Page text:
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[whitespace] All Our Children

Who loses in a system plagued by high turnover and limited resources?

By Dara Colwell

THE TYPICAL PROFILE of a child placed in care in Santa Clara County is a nine-and-a-half-year-old Latino girl. Of the three main ethnic groups in the system, the wide disparity between their populations in foster care and within the general population is alarming. Latinos, who represent the majority of the foster care population at 46.4 percent, only make up 23 percent of the local population. While the reasons for this disproportion are varied, Gary Proctor, who heads Juvenile Defenders, reasons "poverty, neglect, drug abuse and domestic violence, unfortunately, have the tendency to live on the same street."

Within the paper-intensive court process that marks juvenile dependency cases, parents who are poor and uneducated face an overwhelming battle. Attorney Mickey Menzer, who left the public defender's office to enter private practice, says there are simply too few resources and too much demand. "If you get a crummy social worker, or your lawyer can't identify you out of a lineup, who's going to direct you and give you advice?" she says. "It's not a systematic commitment."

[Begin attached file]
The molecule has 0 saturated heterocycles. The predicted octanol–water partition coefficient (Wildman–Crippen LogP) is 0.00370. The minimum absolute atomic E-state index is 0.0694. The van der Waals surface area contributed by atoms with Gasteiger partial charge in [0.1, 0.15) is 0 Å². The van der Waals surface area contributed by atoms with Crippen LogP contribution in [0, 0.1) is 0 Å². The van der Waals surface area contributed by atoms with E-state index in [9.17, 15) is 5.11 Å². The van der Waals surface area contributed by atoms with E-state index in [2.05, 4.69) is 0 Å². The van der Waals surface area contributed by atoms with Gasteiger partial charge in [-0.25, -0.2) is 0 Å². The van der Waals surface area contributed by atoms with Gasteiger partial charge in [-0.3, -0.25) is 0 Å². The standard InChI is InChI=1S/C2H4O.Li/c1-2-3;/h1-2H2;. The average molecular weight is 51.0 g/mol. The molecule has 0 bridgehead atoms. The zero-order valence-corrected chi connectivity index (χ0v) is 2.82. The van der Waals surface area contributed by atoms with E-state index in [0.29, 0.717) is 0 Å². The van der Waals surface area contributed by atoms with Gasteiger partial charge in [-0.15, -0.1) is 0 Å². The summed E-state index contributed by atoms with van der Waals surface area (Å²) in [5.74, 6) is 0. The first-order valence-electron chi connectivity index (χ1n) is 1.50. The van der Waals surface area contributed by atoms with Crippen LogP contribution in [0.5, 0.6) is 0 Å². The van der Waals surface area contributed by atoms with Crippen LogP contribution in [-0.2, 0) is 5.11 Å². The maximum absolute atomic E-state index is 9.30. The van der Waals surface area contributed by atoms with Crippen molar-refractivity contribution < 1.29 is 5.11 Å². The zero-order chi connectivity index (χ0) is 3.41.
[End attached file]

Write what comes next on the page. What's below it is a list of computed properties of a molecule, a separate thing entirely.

In Santa Clara County, the foster care system is reaching a crisis stage. With new timelines pushing placement for children within the first year of dependency, demands on foster homes have greatly increased. But the number of foster homes in the county has dwindled from 800 homes in 1991 to 471 homes in 1999. And the majority of those homes are reserved for children permanently released for adoption, making the available number of temporary homes just over one hundred.

Further exacerbating placement issues, the turnover rate for the department's social workers is also extremely high. According to a Board of Supervisor's report, roughly 20 percent of the workforce is currently vacant. Those individuals trying to establish stability for families who have entered the system, it appears, severely lack stability themselves.

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From the July 13-19, 2000 issue of Metro, Silicon Valley's Weekly Newspaper.

Copyright © 2000 Metro Publishing Inc. Metroactive is affiliated with the Boulevards Network.

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